Little Miss Nasty

Article & Photography by Megan Williams

Sensory overload, mesmerizing, stimulating, shocking and powerful are just some ways to describe the ever-evolving rock and roll burlesque crew known as Little Miss Nasty (LMN). Born from the Viper Room in Los Angeles, the group of 15 women have kicked down the door of burlesque for nearly a decade. Their breakneck risqué performances can be seen all over the nation including their second home, 172 at the Rio in Las Vegas.

LMN has a huge presence in the LGBTQ scene, scoring a prime spot at The Abbey, the infamous West Hollywood nightclub. The first two years in Los Angeles they worked parties for Girlbar, the lesbian promotion team. Through their success they headlined the White Party at the Dinah Shore weekend. They have been the main draw of Pride parties like Sexaocola weekend in Pensacola, Florida. A few years ago, LMN linked up with party promoter turned queer bar owner, Jolene Linsangan, who puts on the infamous lesbian party Uhaul in San Francisco. Their longstanding relationship with the LGBTQ community has led them to continue their residency at Jolene’s bar in San Francisco as well as a continuing invitation to Pride festivals in the future. “We are proud that a huge part of our audience are members of the LGBTQ community,” said Gina Katon, creator, and head badass of Little Miss Nasty. “Some of the women in our cast are queer and we are always happy to represent them.”

Photograph of Little Miss Nasty
Gina Katon, creator of Little Miss Nasty

LMN was on a roll prior to the world shutting down. They had just finished up an incredible show at Jolene’s bar in San Francisco when whispers of the entertainment world coming to a halt started to become more and more audible.

“Like everyone else in the entertainment field we all thought it was going to be a few months break and back to business as usual,” said Katon. “We had no way of knowing just how long we were going to shut down. LMN had to pivot and adapt to makes sure they stayed relevant and on our screens.” But, LMN found the blessing in a global pandemic. “Honestly, we feel like the pandemic was a blessing…it actually enhanced our creativity and output.”

She wasn’t exaggerating, in the latter half of 2020 alone LMN live streamed multiple days weekly, they started LMN Virtual Hang Outs, which, was a way fans could chat and interact with their favorite members one on one. They also launched their Happy Hour with Little Miss Nasty on Instagram live where two members would have a drink and chat while answering questions and interacting with fans.

Little Miss Nasty

On top of everything else their School of Nasty which is LMN’s version of dance class expanded into not only teaching their iconic dances, but they helped people all over the world find their inner badass. These classes pushed attendees to get creative and demolish their comfort zones, all while getting in shape and moving their bodies. They even came up with a new hashtag that explains their exact intentions for 2021 #LittleMissNastyTakesOverTheWorld.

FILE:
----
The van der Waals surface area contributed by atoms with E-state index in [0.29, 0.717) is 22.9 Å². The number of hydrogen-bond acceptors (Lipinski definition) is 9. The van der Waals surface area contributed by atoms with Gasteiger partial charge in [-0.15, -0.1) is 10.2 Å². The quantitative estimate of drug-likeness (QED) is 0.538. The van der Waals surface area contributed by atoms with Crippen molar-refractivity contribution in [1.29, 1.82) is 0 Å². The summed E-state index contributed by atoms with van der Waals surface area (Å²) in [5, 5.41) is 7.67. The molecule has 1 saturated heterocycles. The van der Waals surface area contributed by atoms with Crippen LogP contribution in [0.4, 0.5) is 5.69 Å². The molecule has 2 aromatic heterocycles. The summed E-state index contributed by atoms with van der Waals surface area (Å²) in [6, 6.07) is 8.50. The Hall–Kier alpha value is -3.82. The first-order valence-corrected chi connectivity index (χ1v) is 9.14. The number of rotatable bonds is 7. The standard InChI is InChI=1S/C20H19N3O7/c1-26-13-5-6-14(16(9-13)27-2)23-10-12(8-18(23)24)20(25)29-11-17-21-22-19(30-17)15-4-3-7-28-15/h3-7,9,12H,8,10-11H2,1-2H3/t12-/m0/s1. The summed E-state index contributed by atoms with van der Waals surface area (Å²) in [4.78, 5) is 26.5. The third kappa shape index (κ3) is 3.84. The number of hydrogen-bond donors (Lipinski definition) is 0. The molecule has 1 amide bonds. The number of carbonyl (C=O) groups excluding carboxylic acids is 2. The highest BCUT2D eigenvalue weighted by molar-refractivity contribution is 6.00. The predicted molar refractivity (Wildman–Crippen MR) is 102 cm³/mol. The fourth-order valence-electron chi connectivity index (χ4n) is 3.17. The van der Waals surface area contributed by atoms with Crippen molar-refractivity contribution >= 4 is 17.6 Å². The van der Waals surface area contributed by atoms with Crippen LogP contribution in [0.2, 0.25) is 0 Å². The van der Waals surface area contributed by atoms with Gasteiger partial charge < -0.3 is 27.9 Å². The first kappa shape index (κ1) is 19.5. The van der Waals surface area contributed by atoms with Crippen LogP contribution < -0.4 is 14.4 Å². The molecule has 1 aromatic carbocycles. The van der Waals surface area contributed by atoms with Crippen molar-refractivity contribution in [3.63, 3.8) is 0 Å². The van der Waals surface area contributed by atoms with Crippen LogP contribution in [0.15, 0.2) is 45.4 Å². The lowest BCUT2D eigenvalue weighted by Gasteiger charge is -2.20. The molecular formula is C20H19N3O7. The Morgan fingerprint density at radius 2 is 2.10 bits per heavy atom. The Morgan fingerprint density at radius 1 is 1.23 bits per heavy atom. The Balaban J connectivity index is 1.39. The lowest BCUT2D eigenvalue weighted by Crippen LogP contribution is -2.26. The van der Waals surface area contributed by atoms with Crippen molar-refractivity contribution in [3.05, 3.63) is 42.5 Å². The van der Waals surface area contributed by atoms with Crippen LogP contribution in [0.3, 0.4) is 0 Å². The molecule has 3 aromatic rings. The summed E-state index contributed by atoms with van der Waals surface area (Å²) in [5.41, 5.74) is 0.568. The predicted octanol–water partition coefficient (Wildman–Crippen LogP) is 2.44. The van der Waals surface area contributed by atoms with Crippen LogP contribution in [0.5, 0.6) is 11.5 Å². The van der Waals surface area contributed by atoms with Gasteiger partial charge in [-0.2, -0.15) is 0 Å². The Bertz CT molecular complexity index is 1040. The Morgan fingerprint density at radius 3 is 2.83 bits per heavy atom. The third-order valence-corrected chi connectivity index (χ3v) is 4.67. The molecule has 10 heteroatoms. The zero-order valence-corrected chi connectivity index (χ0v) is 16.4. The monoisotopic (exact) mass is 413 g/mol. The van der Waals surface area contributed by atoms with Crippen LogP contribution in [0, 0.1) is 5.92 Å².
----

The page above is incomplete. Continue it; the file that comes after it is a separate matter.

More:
With a little more time on her hands, and a lot less traveling Gina, along with some of her LMN castmates decided to push the boundaries of what LMN is and hit the recording studio. Their debut single “Hungry” was the brainchild of Gina and producer Marc Jordan. Sophia Aguiar LMN crew member and LA based dancer jumped on the track with an edgy verse. Las Vegas based cast members Dina Auneau and Talitha Thurston threw down their own flavor to the track to give it some spice. With its rock and roll guitar riffs, hip-hop beats, and four women going in on the vocals it makes for a hot track. And if you get a chance the music video is a must see.

Little Miss Nasty

As we start to see a light at the end of this dark tunnel, LMN is looking to hit the ground running. They are ready to take over the burlesque world, and now with one hit single and another on the way there is really nothing they can’t do. As Gina puts it, “Little Miss Nasty’s art and music can’t be put into any one box. We are free to create our own art however we please.”

One thing I have come to learn about Little Miss Nasty is they are ever-expanding in all ways. If you want to keep up, get sneak peeks of their new projects, be first in line for their upcoming big news and announcements look them up on their social media platforms. They are on Instagram, YoutTube, TikTok, and Facebook all under “Little Miss Nasty.”

If their success and expanded popularity during a worldwide pandemic is any indication of what they will do when the world opens up, I would venture to guess that they do actually take over the world.

Las Vegas PRIDE Magazine - Issue 34

This article was originally published in the Summer Fun Issue of Las Vegas PRIDE Magazine, and can be read in its original format here.